checkstyle tool to enforce Sun/Oracle code standard on openJdk

Jonathan Gibbons jonathan.gibbons at
Mon Jan 5 16:06:14 UTC 2015

In general, I agree that using Checkstyle on new compilation units 
(files) is a generally good idea.  Of course, that does imply that we 
know what the style should be, which would be a milestone in itself.

As for existing code, you have to tread carefully.  Even applying 
checkstyle to the changes to existing code may be problematic, since it 
is generally considered good manners to mimic the surrounding style when 
making localized edits.  So there is a judgement call of "the bigger the 
chunk of new code, the more acceptable it is to improve the format."

There are some obvious considerations to bear in mind as well:

-- How actively is the code being updated? The more people working in an 
area, the harder the synchronization problems
-- Does the code originate in OpenJDK or is the code a copy of code in 
an upstream project?
-- How prevalent are the violations, meaning, how big would the patches 
be to clean up the code? A patch for a few isolated lines is way more 
acceptable than a white-space cleanup that affects every line
-- How serious are the violations, meaning, how susceptible are the 
violations to merge errors? Edits adding imports in different positions 
can be merged (badly) to produce files with duplicate imports, so 
agreeing on an order of import statements is a good start.

Also, although this discussion has started with checkstyle, I would 
include IDEs. For those of us that use IDEs to work on OpenJDK, can we 
configure the IDE to match the recommended style? For example, for my 
part, I work in NetBeans, and if I'm working on a file with only a 
couple of warning symbols, I'll tend to clean them up where possible, if 
they don't distract too much from what I'm really working on. It's much 
easier to keep a file clear of warnings if the IDEs play along.

Finally, I'd suggest to break the work down into small segments. With 
the warnings cleanup, it was easier to split the work up into blocks 
focussing on different types of warnings in the various components of 
the system, rather than doing all warnings for everything at once.   So, 
in a similar way for style cleanup, I would suggest to start by working 
on specific cleanups, like import-ordering, or spaces around parens,

-- Jon

On 01/03/2015 11:20 PM, Roman Ivanov wrote:
> Hi Jon,
> first of all lets deside on last version of "Code Standard", as it might be appeared that changes will be cosmetic.
> It might be reasonble to configure Checkstyle to enforce Code Standard on young/new projects or part of the project.
> If project have a lot of backporting and it might be reasonable to enforce Code Standard only in latest code - version 9, and all previous version keep as is.
> It also might be reasonable to after config is created, start to use it partly, and slowly increase amount of rules as project have time to resolve style stuff.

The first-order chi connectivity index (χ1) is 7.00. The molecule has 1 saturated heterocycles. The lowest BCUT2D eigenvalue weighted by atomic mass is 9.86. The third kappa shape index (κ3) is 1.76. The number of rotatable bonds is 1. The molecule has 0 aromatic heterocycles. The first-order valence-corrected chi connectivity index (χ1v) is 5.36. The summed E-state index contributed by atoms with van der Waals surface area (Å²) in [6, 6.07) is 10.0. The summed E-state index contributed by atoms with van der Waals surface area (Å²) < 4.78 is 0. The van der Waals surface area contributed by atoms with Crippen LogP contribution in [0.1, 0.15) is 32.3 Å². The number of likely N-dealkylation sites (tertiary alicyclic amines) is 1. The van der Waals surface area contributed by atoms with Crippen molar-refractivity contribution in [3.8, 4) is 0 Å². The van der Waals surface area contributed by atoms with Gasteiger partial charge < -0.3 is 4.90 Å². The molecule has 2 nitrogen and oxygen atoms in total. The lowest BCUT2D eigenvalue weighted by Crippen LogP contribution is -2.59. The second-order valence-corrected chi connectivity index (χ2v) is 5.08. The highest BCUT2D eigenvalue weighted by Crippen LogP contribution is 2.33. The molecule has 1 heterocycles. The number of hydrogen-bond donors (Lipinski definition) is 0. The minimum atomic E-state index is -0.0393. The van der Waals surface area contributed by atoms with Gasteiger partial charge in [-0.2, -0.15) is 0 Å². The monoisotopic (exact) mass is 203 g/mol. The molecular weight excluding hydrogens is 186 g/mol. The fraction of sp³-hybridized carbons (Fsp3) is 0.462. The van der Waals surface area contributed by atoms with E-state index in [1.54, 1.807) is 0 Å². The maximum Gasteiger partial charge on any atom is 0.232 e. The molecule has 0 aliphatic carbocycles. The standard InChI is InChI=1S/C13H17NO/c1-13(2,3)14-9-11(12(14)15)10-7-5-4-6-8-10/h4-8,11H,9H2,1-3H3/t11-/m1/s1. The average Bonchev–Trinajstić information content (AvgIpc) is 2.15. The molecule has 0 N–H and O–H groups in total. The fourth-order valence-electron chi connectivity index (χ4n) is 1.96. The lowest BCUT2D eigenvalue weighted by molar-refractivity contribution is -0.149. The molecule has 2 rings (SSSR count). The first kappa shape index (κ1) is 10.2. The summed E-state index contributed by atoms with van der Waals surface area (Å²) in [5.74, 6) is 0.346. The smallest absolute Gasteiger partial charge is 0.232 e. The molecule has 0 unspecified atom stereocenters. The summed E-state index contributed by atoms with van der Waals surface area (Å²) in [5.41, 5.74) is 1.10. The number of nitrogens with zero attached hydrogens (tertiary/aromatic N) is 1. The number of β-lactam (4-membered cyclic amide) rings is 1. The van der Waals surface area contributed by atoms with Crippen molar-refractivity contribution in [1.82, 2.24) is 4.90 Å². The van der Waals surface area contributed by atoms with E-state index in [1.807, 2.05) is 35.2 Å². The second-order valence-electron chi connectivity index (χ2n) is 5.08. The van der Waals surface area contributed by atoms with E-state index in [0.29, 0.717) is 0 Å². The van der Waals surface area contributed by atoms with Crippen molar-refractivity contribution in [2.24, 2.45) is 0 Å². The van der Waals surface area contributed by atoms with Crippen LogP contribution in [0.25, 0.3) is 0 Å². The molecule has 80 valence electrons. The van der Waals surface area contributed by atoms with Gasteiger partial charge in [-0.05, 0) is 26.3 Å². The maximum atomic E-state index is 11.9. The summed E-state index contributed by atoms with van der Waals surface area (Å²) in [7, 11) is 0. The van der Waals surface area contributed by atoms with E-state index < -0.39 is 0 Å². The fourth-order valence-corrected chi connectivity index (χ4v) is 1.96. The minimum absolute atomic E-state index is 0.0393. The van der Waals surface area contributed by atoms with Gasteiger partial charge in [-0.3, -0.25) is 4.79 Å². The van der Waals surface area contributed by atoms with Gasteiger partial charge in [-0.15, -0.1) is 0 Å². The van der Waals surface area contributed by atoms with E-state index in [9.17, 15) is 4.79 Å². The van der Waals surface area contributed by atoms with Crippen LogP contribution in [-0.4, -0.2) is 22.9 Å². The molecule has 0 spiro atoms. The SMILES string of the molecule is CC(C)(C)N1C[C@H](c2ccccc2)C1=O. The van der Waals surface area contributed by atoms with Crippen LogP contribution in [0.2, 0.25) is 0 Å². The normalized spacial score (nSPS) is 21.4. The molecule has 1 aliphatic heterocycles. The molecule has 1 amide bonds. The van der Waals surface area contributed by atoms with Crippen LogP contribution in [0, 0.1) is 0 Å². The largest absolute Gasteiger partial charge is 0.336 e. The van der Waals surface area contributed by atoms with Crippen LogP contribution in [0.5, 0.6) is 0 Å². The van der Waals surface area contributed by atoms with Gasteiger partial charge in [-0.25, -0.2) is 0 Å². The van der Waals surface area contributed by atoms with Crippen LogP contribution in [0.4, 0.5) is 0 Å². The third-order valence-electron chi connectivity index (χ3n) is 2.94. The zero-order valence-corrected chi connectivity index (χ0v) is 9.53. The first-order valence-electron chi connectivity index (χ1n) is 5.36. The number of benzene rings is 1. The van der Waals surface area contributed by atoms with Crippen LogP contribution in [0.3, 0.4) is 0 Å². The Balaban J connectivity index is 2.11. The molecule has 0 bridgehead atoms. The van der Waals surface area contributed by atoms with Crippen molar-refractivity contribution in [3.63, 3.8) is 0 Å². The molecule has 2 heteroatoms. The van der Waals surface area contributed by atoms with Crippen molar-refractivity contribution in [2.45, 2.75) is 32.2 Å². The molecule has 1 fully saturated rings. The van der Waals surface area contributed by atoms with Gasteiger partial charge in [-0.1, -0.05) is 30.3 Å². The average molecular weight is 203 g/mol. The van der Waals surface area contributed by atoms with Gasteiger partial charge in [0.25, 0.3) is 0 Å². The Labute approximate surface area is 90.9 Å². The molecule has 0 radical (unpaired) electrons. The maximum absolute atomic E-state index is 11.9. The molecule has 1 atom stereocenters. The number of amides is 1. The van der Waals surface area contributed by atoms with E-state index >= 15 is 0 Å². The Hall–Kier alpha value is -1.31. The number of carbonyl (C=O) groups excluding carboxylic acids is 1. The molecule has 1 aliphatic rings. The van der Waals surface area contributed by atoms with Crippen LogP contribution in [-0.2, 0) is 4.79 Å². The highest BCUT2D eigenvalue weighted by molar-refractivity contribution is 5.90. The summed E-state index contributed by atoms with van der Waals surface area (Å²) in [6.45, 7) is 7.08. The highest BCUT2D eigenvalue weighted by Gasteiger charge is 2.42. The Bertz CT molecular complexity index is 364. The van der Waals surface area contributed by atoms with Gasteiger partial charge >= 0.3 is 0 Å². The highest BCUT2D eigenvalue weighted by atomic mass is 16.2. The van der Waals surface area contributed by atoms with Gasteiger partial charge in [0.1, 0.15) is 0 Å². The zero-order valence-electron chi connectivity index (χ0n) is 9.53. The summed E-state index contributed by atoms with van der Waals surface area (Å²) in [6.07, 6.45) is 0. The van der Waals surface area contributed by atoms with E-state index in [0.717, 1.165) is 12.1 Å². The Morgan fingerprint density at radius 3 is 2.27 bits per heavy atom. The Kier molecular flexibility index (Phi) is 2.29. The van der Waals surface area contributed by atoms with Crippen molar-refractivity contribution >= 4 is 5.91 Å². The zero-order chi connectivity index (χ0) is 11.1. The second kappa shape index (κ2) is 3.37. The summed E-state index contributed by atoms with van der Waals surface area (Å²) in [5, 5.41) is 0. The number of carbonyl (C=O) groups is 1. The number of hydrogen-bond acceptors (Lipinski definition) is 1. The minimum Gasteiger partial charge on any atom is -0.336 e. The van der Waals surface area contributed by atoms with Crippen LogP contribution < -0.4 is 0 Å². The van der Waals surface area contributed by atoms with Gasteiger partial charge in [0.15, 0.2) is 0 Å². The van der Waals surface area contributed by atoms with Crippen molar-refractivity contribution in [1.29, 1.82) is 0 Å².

> The main point - old code/files stay unchanged, new files are created to follow all rules 100%, no backporting problems are guaranteed.
> thanks,
> Roman Ivanov
>> As attractive as the idea might be, it is not a slam dunk good idea to
>> update the code base to a consistent style.
>> OpenJDK spans multiple versions, and patches get backported between
>> versions. And there are always many projects "in-flight" at any time, at
>> varying stages of development. Doing wholesale style-cleanup can cause
>> undue difficulties when trying to port changesets or merge lines of
>> development.
>> I'm not saying it shouldn't be done; but if it is done, it should be
>> done carefully, in a considered manner, at an appropriate time.   Also,
>> we should consider the relative importance of the fixes.  For example,
>> fixing lint and doclint warnings that might indicate problematic code
>> and comments is more important that fixing errors in whitespace indentation.
>> -- Jon
>> On 12/30/2014 01:07 AM, Roman Ivanov wrote:
>>> Hi OpenJdk engineers,
>>> I am owner of Checkstyle project -   .
>>> We had Sun code standard configuration that allow developers
>>> write code in the same approach as authors of Java do.
>>> But a lot of time passed from time that configuration is
>>> introduced, and I am not completely sure that we do complete
>>> and accurate in coverage  of Sun Java Standard.
>>> This year we did complete code coverage for Google's style -
>>> Guava team already agreed on fixing problems
>>> and updating style guide to be more precise in some requirements -
>>> I have an idea to create similar page for Sun/Oracle style -
>>> Checkstyle already detected a lot of problem in javadoc on openjdk9 (base on change set: 11061:9ade71a206f9 ) -
>>> That report contains only problems of Javadoc but  it could be as full as report over Guava -
>>> Are you interested in such automatic validation of Sun/Oracle Code Standard ?
>>> To let openJDK comply their own code standard :), let automatically validate any contributions to project .
>>> thanks,
>>> Roman Ivanov

More information about the discuss mailing list